New to site, widowed 6, weeks, WTF,!!!

Discussion in 'Dating Again After the Loss of a Spouse/Partner' started by HeidiHeidi, Jul 7, 2019.

  1. cathy jeanne

    cathy jeanne Well-Known Member

    Hi Heidi, my husband died 8 months ago after 43 years of marriage. It is a horrible thing to go through, losing the person you were closest to. I am lucky to have a warm and supportive family that isn't pushing me too much to "move on". I have always heard it takes a year, some say 18 months. What ever the time it sucks. I find the best way to cope is being alone, which is why I am on this site. I like talking to others in the same boat and not just anyone. Unless someone has been in your shoes they often don't know how you feel, know what to say, and as a result often don't feel that supportive even if they mean well. Losing your husband or wife is like having your leg cut off suddenly. It hurts, it's devastating and it changes your life but you do learn to get around again and can even have an enjoyable life, maybe even a better life someday, but you will never say "I don't want that leg back" because you will always miss it. I will always miss my husband. Losing him was like having both legs cut off but I am not starting to look around and seeing if there is something to distract me that can, if not bring joy, at least be less depressing than doing nothing. Support groups I know work for some people. i don't have one near me but you might. Don't worry about the pain, dont fight it. It will subside on its own and you can't push it, just distract yourself and keep talking to those who understand. Be kind to yourself. Your husband would want you to be.
    I sound together now, but often during the night or in the mornings I wake up and feel terrible: Panic, depressed, anxious or the worse emotion of all guilt. I always feel I could have made my husband more comfortable at the end or I wish I had been nicer to him (there a lot to feel guilty about). We just have to be kind to our selves, give ourselves a break and let the grieving run its course the best we can.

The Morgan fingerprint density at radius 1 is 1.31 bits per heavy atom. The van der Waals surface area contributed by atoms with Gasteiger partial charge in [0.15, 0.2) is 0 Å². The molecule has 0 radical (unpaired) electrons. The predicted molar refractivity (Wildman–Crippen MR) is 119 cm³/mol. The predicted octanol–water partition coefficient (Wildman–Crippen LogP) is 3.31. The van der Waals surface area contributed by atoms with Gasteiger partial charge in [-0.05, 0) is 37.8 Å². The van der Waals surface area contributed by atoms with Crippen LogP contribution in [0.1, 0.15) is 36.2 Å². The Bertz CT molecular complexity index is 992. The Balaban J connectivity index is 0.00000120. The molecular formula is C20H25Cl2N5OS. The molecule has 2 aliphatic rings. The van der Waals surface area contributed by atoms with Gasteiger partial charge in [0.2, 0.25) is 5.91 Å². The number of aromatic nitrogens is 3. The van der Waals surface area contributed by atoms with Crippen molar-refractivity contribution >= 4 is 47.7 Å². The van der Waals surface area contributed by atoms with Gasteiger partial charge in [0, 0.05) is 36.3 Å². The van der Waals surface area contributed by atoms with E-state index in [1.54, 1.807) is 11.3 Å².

glego and Bogman like this.
  2. cathy jeanne

    cathy jeanne Well-Known Member

    A grief counselor can be very helpful.
  3. Blondie49

    Blondie49 Member

    Hi Cathy,
    Well I did go to a grief counselor. I think it did help. I was able to talk to someone about this terrible feeling and know that this is the way it is supposed to feel. I hope you are doing ok today. Yes, you are right, there are all sorts of feeling attached to this loss and regrets. I guess we self access ourselves too much. I am going to try to get busy with my life and maybe try to help someone else.
    Take care,
    Bogman likes this.
  4. cathy jeanne

    cathy jeanne Well-Known Member

    Hi Blondie49, Today is a better day except my kids are making me stay indoor due to the coronavirus (I am 70 but healthy as an ox). I have made arrangements to have coffee with some new friends. I am trying to expand my social group some. People who did not know my husband. While he is with me always, I need to have a life that is also a little new. I want to discuss other thngs besides my husband and his death. It may sound selfish. I am half and half - half buried in grief and half looking to be in the future. I hope you have a good day too. cathy